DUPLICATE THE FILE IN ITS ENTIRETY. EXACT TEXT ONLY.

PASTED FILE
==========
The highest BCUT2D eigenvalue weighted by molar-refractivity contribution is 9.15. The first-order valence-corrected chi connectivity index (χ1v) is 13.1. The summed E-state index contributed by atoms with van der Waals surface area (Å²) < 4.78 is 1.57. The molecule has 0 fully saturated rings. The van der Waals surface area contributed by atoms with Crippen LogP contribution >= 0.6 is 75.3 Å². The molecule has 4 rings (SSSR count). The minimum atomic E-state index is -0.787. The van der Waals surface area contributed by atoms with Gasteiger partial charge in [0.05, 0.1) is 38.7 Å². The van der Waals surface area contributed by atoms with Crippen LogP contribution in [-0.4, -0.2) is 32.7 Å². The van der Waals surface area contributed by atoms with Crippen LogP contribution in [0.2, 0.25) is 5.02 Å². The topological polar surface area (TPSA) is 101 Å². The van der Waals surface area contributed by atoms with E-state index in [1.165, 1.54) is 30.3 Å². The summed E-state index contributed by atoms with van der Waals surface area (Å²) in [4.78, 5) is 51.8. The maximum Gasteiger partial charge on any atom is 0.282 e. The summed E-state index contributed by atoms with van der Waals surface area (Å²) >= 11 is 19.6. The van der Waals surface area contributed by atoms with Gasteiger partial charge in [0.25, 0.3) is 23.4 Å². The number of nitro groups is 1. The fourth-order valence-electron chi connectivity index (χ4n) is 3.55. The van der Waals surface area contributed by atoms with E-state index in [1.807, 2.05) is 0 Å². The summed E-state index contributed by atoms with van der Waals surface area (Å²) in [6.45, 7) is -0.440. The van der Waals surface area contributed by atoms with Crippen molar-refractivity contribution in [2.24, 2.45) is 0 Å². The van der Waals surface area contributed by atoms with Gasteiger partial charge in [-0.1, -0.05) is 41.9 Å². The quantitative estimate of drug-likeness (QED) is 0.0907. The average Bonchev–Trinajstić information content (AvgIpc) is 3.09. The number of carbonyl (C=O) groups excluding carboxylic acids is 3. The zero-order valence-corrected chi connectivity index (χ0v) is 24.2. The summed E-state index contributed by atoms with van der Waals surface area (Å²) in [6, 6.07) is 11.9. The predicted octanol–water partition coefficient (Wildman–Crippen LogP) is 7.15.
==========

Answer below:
The highest BCUT2D eigenvalue weighted by molar-refractivity contribution is 9.15. The first-order valence-corrected chi connectivity index (χ1v) is 13.1. The summed E-state index contributed by atoms with van der Waals surface area (Å²) < 4.78 is 1.57. The molecule has 0 fully saturated rings. The van der Waals surface area contributed by atoms with Crippen LogP contribution >= 0.6 is 75.3 Å². The molecule has 4 rings (SSSR count). The minimum atomic E-state index is -0.787. The van der Waals surface area contributed by atoms with Gasteiger partial charge in [0.05, 0.1) is 38.7 Å². The van der Waals surface area contributed by atoms with Crippen LogP contribution in [-0.4, -0.2) is 32.7 Å². The van der Waals surface area contributed by atoms with Crippen LogP contribution in [0.2, 0.25) is 5.02 Å². The topological polar surface area (TPSA) is 101 Å². The van der Waals surface area contributed by atoms with E-state index in [1.165, 1.54) is 30.3 Å². The summed E-state index contributed by atoms with van der Waals surface area (Å²) in [4.78, 5) is 51.8. The maximum Gasteiger partial charge on any atom is 0.282 e. The summed E-state index contributed by atoms with van der Waals surface area (Å²) >= 11 is 19.6. The van der Waals surface area contributed by atoms with Gasteiger partial charge in [0.25, 0.3) is 23.4 Å². The number of nitro groups is 1. The fourth-order valence-electron chi connectivity index (χ4n) is 3.55. The van der Waals surface area contributed by atoms with E-state index in [1.807, 2.05) is 0 Å². The summed E-state index contributed by atoms with van der Waals surface area (Å²) in [6.45, 7) is -0.440. The van der Waals surface area contributed by atoms with Crippen molar-refractivity contribution in [2.24, 2.45) is 0 Å². The van der Waals surface area contributed by atoms with Gasteiger partial charge in [-0.1, -0.05) is 41.9 Å². The quantitative estimate of drug-likeness (QED) is 0.0907. The average Bonchev–Trinajstić information content (AvgIpc) is 3.09. The number of carbonyl (C=O) groups excluding carboxylic acids is 3. The zero-order valence-corrected chi connectivity index (χ0v) is 24.2. The summed E-state index contributed by atoms with van der Waals surface area (Å²) in [6, 6.07) is 11.9. The predicted octanol–water partition coefficient (Wildman–Crippen LogP) is 7.15.